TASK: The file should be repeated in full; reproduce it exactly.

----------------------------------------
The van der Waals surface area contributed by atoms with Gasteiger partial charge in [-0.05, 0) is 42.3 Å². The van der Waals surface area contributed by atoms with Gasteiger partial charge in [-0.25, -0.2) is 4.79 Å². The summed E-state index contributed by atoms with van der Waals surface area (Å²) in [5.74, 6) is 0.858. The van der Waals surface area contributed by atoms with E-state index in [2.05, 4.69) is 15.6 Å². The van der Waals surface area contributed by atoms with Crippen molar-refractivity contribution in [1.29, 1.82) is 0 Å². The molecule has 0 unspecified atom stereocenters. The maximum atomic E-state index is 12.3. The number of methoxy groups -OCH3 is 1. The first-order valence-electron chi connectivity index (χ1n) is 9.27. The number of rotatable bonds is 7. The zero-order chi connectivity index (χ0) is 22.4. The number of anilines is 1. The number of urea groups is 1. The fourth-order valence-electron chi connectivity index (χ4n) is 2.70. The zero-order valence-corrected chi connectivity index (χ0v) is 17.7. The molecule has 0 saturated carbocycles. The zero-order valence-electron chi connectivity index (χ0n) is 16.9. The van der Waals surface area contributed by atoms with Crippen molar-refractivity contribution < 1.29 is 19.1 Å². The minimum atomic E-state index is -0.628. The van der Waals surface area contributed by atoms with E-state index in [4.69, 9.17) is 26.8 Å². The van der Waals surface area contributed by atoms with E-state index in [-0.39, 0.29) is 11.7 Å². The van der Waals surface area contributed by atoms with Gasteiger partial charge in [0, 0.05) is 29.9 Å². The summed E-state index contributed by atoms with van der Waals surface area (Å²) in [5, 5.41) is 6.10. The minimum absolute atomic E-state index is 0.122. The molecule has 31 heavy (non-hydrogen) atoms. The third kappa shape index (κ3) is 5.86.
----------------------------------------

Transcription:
The van der Waals surface area contributed by atoms with Gasteiger partial charge in [-0.05, 0) is 42.3 Å². The van der Waals surface area contributed by atoms with Gasteiger partial charge in [-0.25, -0.2) is 4.79 Å². The summed E-state index contributed by atoms with van der Waals surface area (Å²) in [5.74, 6) is 0.858. The van der Waals surface area contributed by atoms with E-state index in [2.05, 4.69) is 15.6 Å². The van der Waals surface area contributed by atoms with Crippen molar-refractivity contribution in [1.29, 1.82) is 0 Å². The molecule has 0 unspecified atom stereocenters. The maximum atomic E-state index is 12.3. The number of methoxy groups -OCH3 is 1. The first-order valence-electron chi connectivity index (χ1n) is 9.27. The number of rotatable bonds is 7. The zero-order chi connectivity index (χ0) is 22.4. The number of anilines is 1. The number of urea groups is 1. The fourth-order valence-electron chi connectivity index (χ4n) is 2.70. The zero-order valence-corrected chi connectivity index (χ0v) is 17.7. The molecule has 0 saturated carbocycles. The zero-order valence-electron chi connectivity index (χ0n) is 16.9. The van der Waals surface area contributed by atoms with Crippen molar-refractivity contribution < 1.29 is 19.1 Å². The minimum atomic E-state index is -0.628. The van der Waals surface area contributed by atoms with E-state index in [4.69, 9.17) is 26.8 Å². The van der Waals surface area contributed by atoms with E-state index in [-0.39, 0.29) is 11.7 Å². The van der Waals surface area contributed by atoms with Gasteiger partial charge in [0, 0.05) is 29.9 Å². The summed E-state index contributed by atoms with van der Waals surface area (Å²) in [5, 5.41) is 6.10. The minimum absolute atomic E-state index is 0.122. The molecule has 31 heavy (non-hydrogen) atoms. The third kappa shape index (κ3) is 5.86.